Sometimes, even as one with firsthand experience, my attempts to connect with a person experiencing depression fail, and I don’t feel up to the task. I remind myself that’s okay. That my role is not to rescue. My role is to do my best to connect with the other person as a fellow human being. My role is to keep reaching out. Very often connection happens not from anything I say, but from how well I listen. From not trying to fix or cheerlead. From being able to agree that it sucks right now.

The things that are most helpful are surprisingly simple, and you may not be aware of the effects of your actions. It has happened to me on both sides. I became friends with a girl in 7th grade at a time in her life when she was seeing very little hope. She shared with me that next year that our friendship gave her enough hope to consider again that life might be worth living and she was worthy of it. I had no idea until she told me. In college, on a particularly difficult night, my friend Claire was honest that my sharing that I was considering suicide was too much for her to carry, and would I promise to talk to the Chaplain in the morning. (I did, and I kept that promise.) That same night Gretchen prayed for me as I lay in bed. I never did tell either of them how those things helped me on my journey. (If either of you are reading this, thank-you.) Friendship. Honesty. Blessing. Presence. Simple ways of caring. These can make the difference.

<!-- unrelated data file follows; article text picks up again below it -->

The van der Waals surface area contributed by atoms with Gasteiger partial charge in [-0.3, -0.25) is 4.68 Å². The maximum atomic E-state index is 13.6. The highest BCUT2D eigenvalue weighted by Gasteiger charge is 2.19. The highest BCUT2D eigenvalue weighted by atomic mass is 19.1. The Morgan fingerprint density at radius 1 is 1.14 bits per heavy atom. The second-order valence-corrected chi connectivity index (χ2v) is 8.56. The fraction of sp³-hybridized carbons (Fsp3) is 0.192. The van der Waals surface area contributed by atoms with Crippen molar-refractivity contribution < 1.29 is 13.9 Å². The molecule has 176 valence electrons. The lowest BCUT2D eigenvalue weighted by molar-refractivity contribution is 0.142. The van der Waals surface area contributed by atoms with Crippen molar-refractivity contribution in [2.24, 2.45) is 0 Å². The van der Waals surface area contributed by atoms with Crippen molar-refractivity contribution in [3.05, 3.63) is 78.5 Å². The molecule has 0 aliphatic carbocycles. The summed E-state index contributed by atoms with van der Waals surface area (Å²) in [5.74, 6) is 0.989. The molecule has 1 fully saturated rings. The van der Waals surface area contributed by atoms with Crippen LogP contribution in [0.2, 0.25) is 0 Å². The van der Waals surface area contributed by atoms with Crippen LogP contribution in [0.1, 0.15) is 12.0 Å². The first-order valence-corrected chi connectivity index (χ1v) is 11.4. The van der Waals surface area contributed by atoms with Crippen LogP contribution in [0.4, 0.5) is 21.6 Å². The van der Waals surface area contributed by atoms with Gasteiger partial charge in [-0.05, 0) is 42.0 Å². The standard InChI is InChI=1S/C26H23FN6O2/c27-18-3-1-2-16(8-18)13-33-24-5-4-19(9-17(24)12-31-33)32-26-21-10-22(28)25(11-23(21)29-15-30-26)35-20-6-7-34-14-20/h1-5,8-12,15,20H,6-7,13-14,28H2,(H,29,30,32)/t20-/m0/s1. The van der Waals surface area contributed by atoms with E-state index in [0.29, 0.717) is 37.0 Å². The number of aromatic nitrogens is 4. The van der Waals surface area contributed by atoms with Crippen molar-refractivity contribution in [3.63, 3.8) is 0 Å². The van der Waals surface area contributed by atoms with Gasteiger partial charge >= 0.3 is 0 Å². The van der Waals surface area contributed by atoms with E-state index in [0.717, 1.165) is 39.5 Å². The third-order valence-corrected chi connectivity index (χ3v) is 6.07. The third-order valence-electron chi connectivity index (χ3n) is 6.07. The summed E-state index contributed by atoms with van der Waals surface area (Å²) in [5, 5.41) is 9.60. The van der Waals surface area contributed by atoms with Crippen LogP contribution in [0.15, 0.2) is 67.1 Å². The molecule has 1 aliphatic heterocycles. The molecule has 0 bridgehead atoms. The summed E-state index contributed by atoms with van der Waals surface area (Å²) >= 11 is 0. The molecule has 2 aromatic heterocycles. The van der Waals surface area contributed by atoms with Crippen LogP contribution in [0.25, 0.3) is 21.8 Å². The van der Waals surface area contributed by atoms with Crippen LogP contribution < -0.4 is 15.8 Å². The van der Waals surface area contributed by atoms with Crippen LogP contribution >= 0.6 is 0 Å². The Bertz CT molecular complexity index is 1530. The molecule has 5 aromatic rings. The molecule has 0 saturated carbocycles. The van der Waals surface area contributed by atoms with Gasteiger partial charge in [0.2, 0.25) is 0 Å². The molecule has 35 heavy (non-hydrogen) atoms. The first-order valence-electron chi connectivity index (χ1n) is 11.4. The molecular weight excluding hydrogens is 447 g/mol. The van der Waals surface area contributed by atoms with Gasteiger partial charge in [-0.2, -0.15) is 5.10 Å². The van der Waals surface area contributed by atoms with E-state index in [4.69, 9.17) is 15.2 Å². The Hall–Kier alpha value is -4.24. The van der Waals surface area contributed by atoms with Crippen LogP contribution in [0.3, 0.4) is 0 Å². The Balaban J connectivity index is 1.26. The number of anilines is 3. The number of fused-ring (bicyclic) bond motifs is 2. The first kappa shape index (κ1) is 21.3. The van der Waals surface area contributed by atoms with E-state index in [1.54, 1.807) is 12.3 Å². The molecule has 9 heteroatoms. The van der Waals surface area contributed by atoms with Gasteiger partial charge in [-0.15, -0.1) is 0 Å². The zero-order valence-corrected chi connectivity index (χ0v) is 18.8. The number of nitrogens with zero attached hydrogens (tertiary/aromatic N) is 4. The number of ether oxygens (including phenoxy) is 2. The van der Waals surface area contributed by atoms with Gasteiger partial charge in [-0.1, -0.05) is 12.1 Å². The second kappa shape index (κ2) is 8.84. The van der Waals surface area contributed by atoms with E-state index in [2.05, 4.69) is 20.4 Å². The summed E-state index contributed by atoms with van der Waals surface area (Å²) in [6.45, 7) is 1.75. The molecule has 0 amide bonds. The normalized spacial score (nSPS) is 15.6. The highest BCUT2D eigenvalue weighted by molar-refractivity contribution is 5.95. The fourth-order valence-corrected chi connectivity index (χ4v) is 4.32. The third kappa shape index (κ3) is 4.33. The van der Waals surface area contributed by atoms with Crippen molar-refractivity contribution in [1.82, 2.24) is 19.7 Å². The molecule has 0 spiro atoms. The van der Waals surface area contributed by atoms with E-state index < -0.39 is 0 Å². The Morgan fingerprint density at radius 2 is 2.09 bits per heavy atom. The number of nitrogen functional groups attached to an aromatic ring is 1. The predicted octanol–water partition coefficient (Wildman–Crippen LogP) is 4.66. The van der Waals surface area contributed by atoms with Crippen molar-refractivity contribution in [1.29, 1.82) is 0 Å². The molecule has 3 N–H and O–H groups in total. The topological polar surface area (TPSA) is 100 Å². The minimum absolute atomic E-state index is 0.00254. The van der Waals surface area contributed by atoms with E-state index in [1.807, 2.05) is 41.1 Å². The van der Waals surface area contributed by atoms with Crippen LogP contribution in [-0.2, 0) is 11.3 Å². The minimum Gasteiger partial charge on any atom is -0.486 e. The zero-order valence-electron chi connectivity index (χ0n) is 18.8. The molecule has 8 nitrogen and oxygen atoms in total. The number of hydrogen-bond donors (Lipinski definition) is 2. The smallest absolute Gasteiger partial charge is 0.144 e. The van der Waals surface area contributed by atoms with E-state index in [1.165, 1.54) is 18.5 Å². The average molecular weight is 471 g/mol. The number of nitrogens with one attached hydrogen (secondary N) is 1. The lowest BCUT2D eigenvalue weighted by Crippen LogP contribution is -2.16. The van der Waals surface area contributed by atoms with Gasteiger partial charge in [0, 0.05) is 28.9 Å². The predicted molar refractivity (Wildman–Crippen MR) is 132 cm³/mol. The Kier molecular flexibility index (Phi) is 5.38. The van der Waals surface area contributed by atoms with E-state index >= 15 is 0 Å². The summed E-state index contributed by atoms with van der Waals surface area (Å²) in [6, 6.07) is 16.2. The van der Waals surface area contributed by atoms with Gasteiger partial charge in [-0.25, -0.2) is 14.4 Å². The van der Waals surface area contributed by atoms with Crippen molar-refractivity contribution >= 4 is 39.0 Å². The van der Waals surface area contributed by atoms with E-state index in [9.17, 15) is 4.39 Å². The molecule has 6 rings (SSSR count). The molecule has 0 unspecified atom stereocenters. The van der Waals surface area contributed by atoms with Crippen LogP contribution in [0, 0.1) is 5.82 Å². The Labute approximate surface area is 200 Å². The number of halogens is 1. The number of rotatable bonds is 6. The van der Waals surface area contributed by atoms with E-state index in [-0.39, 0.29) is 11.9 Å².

Reaching out is not stupid. We are created for connection, to be in relationship with one another along this journey of life.

To those who are experiencing depression: Know that you are not alone. There are many who have been there too. More than you know, and some you wouldn’t expect. Please talk to someone. If they don’t “get it,” it’s not a reflection of your worth. They aren’t able to be present to you. Talk to someone else. Keep reaching out.

To those not experiencing depression, educate yourself (see resources below). There are some specific things to do that are helpful when someone you know is thinking of suicide. Let people know you are available. Practice the simple things – friendship, honesty, blessing, presence. Practice these with everyone. Without knowing it, your actings and your beings may make the difference. Keep reaching out.

Resources
National Suicide Prevention Hotline
1.800.273.TALK (8255) OR http://www.suicidepreventionlifeline.org
Veterans Crisis Line 1.800.273.8255 ext. 1 OR http://www.veteranscrisisline.net OR text 838255
For Youth – http://www.youmatter.suicidepreventionlifeline.org/

Stories of those who have been there – http://attemptsurvivors.com/

Warning Signs & Helpful Responses- http://www.afsp.org/preventing-suicide/risk-factors-and-warning-signs

¹Living documents are fun. I wrote this in response to Luke’s original wording, which he has since changed. I have made changes to my wording as well, to be more clear with my language.